INSERT INTO 
  csat(value,month) values 
  (1,'2017-06-15')

Why do I get "Truncated incorrect date value" when using , you have to pass your datetime column into date() function like this : http:// sqlfiddle.com/#!9/cc200b/1. If the column type is date-time, you can easily modify the column and set the default to CURRENT_TIMESTAMP, this will ensure that every record inserted will default to the current server date and time.

Data truncation: Incorrect datetime value: 'now()' for column, MysqlDataTruncation: Data truncation: Incorrect datetime value: 'now()' for column Steps to reproduce the behavior, such as: SQL to execute, sharding rule� I fixed the same problem (com.mysql.jdbc.MysqlDataTruncation: Data truncation: Incorrect datetime value: '' for column 'perev_start_time' at row 1) by upgrading my MySQL connector JAR, and copying the mysql.jar to the Tomcat lib directory. The version of MySQL Server is 5.6 and the MySQL connector is mysql-connector-java-5.1.30-bin.jar.

Data truncation: Incorrect datetime value: '0' for column 'notice_date , MysqlDataTruncation: Data truncation: Incorrect datetime value: '0' for ---Sql insert into datawall.agreement(`agreement_no` , `system_source_id`� For a date or time data type expression, style can have one of the values shown in the following table. Other values are processed as 0. Beginning with SQL Server 2012 (11.x), the only styles supported, when converting from date and time types to datetimeoffset, are 0 or 1. All other conversion styles return error 9809.

Data truncation: Incorrect datetime value time inbound error , Eclipse error message: Data truncation: Incorrect datetime value: '' for column Problem Description: In the low version of mysql, the database dumps the sql file � When you want to convert from a string to a date or time data type, the string must use the string format that corresponds to the appropriate date or time data type. For example, to successfully convert some date strings to the DT_DBDATE data type, these date strings must be in the format, "yyyy-mm-dd".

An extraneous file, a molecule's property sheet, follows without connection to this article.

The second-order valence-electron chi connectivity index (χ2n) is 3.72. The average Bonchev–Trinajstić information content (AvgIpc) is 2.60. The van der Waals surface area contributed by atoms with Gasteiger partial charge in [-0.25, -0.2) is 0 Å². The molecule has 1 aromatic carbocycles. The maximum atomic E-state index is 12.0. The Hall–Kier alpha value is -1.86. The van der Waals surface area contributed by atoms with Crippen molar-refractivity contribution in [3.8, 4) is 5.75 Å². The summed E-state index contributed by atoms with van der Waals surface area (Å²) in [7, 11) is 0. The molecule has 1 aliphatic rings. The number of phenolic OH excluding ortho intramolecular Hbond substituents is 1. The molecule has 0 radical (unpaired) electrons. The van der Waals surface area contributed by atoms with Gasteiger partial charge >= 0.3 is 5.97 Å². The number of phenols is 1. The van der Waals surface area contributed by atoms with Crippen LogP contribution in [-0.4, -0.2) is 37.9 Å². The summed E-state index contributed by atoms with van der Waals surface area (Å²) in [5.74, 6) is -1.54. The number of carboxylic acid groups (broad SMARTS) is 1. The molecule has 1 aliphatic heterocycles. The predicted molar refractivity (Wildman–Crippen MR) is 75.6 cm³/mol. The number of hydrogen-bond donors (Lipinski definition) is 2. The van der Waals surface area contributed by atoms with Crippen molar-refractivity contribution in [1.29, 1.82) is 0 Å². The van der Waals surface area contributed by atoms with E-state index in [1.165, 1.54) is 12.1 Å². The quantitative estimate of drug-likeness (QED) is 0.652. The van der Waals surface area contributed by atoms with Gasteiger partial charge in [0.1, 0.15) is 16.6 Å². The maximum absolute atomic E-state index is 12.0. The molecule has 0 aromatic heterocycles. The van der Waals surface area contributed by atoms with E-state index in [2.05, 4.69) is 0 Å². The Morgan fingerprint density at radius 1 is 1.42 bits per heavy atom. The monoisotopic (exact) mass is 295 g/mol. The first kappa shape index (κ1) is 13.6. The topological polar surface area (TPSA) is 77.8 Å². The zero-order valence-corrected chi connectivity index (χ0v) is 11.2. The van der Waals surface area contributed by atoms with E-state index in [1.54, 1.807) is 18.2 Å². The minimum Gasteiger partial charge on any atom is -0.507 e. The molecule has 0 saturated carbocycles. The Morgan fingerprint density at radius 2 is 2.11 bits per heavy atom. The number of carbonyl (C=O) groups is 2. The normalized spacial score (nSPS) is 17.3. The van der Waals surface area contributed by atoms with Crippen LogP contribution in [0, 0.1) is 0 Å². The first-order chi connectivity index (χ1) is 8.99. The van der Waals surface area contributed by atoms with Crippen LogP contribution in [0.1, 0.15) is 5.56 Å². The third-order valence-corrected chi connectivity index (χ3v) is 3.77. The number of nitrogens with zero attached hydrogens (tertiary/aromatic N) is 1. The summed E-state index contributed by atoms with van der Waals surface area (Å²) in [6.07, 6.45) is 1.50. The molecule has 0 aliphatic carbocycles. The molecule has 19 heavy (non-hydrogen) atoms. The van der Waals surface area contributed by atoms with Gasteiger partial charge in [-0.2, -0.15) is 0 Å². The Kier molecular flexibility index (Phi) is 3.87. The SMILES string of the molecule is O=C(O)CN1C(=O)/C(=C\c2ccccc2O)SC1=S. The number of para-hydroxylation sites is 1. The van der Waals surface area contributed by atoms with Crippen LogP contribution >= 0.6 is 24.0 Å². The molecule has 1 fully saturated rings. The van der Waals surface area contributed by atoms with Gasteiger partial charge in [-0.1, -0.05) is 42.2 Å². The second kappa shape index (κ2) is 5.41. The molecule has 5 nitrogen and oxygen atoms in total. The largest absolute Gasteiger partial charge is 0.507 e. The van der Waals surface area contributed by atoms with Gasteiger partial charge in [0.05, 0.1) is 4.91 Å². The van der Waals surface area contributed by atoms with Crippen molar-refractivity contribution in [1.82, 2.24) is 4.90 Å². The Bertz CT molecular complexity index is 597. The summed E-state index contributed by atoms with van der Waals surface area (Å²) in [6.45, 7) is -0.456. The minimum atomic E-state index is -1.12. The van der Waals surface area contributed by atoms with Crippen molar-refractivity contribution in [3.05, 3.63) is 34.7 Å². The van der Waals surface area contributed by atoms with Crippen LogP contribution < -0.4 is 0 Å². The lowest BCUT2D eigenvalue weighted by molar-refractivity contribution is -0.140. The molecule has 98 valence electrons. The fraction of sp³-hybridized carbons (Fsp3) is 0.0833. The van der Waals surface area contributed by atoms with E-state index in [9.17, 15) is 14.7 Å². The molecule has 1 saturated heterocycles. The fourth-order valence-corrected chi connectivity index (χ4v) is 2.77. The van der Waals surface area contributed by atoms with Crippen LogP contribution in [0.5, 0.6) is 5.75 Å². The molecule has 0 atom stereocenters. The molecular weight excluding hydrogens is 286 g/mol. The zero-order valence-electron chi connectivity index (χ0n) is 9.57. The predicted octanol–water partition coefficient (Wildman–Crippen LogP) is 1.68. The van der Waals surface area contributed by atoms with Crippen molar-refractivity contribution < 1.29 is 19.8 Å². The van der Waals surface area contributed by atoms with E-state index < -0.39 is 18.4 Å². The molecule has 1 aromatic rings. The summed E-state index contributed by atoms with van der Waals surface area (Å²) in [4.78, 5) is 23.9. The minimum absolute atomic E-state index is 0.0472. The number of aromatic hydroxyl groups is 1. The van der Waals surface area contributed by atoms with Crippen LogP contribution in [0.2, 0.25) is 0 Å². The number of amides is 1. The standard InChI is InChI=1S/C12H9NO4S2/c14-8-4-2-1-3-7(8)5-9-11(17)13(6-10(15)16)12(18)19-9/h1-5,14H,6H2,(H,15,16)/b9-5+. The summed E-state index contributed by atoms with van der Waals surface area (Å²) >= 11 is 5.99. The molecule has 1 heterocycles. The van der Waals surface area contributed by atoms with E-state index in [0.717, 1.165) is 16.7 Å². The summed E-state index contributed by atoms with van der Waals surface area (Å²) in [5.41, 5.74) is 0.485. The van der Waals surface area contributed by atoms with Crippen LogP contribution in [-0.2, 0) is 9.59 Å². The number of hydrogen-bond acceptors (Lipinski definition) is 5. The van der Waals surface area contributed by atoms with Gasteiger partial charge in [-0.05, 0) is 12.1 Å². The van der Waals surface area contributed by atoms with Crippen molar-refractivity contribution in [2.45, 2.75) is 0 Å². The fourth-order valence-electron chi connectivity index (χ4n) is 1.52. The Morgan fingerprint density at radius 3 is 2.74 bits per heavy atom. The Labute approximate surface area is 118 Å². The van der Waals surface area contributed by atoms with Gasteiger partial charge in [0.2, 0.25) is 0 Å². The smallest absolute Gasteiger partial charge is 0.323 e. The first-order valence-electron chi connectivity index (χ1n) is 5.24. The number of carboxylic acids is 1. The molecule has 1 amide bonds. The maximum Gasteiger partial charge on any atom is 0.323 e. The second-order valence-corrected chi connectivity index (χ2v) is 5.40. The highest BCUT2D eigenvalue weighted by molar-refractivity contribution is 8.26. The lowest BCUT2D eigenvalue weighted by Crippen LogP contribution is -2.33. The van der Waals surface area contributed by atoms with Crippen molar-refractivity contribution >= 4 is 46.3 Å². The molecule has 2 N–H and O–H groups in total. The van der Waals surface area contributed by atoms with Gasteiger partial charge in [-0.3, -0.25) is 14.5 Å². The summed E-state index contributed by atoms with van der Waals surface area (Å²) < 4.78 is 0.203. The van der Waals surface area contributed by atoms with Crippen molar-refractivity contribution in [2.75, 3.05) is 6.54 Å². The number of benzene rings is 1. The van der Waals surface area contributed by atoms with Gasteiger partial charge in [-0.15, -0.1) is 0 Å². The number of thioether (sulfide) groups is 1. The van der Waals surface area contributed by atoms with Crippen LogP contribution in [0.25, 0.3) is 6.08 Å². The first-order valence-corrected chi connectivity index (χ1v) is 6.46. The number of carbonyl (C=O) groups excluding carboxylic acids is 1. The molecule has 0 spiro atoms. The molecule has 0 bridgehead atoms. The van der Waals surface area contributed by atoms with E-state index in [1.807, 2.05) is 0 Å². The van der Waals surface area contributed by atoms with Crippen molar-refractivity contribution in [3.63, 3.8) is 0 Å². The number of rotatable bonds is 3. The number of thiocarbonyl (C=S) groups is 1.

Comments
  • add some proper i/p error sample as I could see 1996 as invalid but theres nowhere in the i/p
  • 1996 occurs because sql is interpretting that as 2017 subtract 6 subtract 15. James has provided sufficient input.
  • Is it the case that For every database it should have given same 1996 value as error? As the Op din mention db name
  • Although I would use single quotation marks rather than double quotation marks. The SQL standard is single, and even MySQL uses single quotation marks in its date/time reference page.
  • Yes, I agree with you. Single is more standard.
  • Although I would use single quotation marks rather than double quotation marks. The SQL standard is single, and even MySQL uses single quotation marks in its date/time reference page.
  • Yes, Its a standard to follow single quotes usage in sql and double qoutes be as to differentiate at times. I guess most of the database allows usage of both though
  • Actually, most other databases require a single quote, and interpret a double quote differently (you can test in SQL Server and Postgres, for example).
  • I have been using oracle though I was specific to that. I have edited in my answer as qoutes
  • Although both Oracle and MySQL have text like the following: "If the ANSI_QUOTES SQL mode is enabled, string literals can be quoted only within single quotation marks because a string quoted within double quotation marks is interpreted as an identifier." So I would argue that you're still better off sticking with the SQL standard.